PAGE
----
Volunteer cyber corps to defend Estonia in wartime
Cyber Defense League will operate under unified military command
- By Henry Kenyon
- Jan 12, 2011
Estonia is looking for a few good geeks for its new cyber army. The tiny Baltic nation is creating a volunteer cadre of computer specialists to defend the country’s computer infrastructure.
Known as the Cyber Defense League, the unit will consist of computer scientists and engineers who would operate under a unified military command in wartime. The league is a part of Estonia’s Total Defense League, an all-volunteer paramilitary force that has national security missions.
Estonia has good reason to man its cyber ramparts — it is the first nation in history to come under a major cyber attack. In April and May 2007, rioting erupted in Tallinn, the nation’s capitol, when a memorial commemorating Soviet World War II dead was moved. The situation touched off unrest in Estonia’s ethnic Russian population and drew support in Russia. Street protests quickly moved to cyberspace.
In an interview with Signal Magazine in 2009, Lauri Almann, the former permanent undersecretary of the Estonian Ministry of Defense, recalled that the initial attacks blocked access to government websites, but successive waves affected banking, communications and online media as well. “It sounded like a science fiction move,” Almann recalled.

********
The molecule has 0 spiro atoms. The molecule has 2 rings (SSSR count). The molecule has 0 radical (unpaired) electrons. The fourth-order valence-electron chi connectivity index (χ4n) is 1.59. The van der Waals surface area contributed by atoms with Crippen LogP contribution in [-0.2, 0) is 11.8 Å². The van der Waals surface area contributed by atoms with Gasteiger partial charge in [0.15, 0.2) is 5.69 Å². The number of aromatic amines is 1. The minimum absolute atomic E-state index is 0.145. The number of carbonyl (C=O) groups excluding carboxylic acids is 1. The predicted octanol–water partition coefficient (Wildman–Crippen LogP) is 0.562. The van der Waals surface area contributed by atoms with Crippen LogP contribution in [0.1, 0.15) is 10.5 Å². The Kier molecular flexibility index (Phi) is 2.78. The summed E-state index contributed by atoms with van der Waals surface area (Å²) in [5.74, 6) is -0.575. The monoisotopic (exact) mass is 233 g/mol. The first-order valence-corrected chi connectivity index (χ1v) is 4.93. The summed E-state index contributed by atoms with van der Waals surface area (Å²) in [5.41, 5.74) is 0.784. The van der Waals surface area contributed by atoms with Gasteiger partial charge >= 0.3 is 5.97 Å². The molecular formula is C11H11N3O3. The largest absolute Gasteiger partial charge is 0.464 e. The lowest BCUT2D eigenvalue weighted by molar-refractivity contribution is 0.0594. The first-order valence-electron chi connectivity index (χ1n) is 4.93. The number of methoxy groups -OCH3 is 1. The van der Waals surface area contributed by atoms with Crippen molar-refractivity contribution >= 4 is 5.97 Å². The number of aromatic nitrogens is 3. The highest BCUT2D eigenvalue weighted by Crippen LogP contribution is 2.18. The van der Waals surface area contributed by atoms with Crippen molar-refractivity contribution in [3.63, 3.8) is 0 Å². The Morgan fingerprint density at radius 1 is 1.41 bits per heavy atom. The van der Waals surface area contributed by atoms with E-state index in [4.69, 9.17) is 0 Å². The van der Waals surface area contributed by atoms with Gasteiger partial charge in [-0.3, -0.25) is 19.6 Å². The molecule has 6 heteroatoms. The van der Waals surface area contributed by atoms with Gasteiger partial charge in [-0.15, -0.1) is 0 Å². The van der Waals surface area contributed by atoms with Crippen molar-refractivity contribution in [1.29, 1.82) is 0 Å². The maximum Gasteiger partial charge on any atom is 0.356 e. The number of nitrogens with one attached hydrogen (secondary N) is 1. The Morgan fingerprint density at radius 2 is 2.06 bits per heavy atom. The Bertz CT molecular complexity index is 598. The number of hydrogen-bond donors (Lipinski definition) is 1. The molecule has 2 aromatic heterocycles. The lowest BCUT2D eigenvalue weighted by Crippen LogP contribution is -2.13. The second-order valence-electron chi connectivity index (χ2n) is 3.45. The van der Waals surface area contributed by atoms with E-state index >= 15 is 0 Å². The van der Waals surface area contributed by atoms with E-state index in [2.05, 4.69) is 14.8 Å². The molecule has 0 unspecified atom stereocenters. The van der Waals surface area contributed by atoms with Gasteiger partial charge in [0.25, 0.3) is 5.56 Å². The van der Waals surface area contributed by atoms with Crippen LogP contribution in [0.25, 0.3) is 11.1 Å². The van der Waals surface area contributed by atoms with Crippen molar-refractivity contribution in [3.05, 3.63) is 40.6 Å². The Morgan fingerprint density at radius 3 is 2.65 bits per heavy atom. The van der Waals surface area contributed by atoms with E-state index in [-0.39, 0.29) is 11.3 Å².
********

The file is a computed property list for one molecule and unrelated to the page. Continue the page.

Blocking government communications was an effective tactic during the crisis, Almann noted. “If you cannot get your message out, you completely lose your focus. It is a very effective tool in psychological warfare,” he said. Estonia was especially vulnerable to a cyber attack because it is one of the most wired countries on the planet. The nation’s government and people rely heavily on Internet and wireless networks for much of their communications, banking and business transactions.
Although the attacks were traced to Russia, the exact nature of the attackers has never been determined, though groups of nationalist hackers have claimed credit. The Russian government maintains it had no part in the attacks, but the event has led to often tense relations between the NATO nation and its former occupier. NPR reported that in a speech in September 2010, Estonian defense minister Jaak Aaviksoo described the cyber attack as “a coordinated attempt to destabilize our government."
The Cyber Defense League is an attempt by Estonia to overcome this vulnerability. According to NPR, no democratic nation in the world has a force of this type, with civilian experts ready to work under government command to protect the national information technology infrastructure. Estonia is also home to NATO’s new Cooperative Cyber Defense Centre of Excellence, reflecting the alliance’s concern about future cyber attacks and conflict.
Aaviksoo told NPR that a skilled cyber force is so important to Estonia’s national security that the government may even institute a draft to ensure an available pool of experts in a crisis. However, he added that this is currently only speculation as there are no laws or other mechanisms in place for a cyber draft.
Henry Kenyon is a contributing writer for Defense Systems.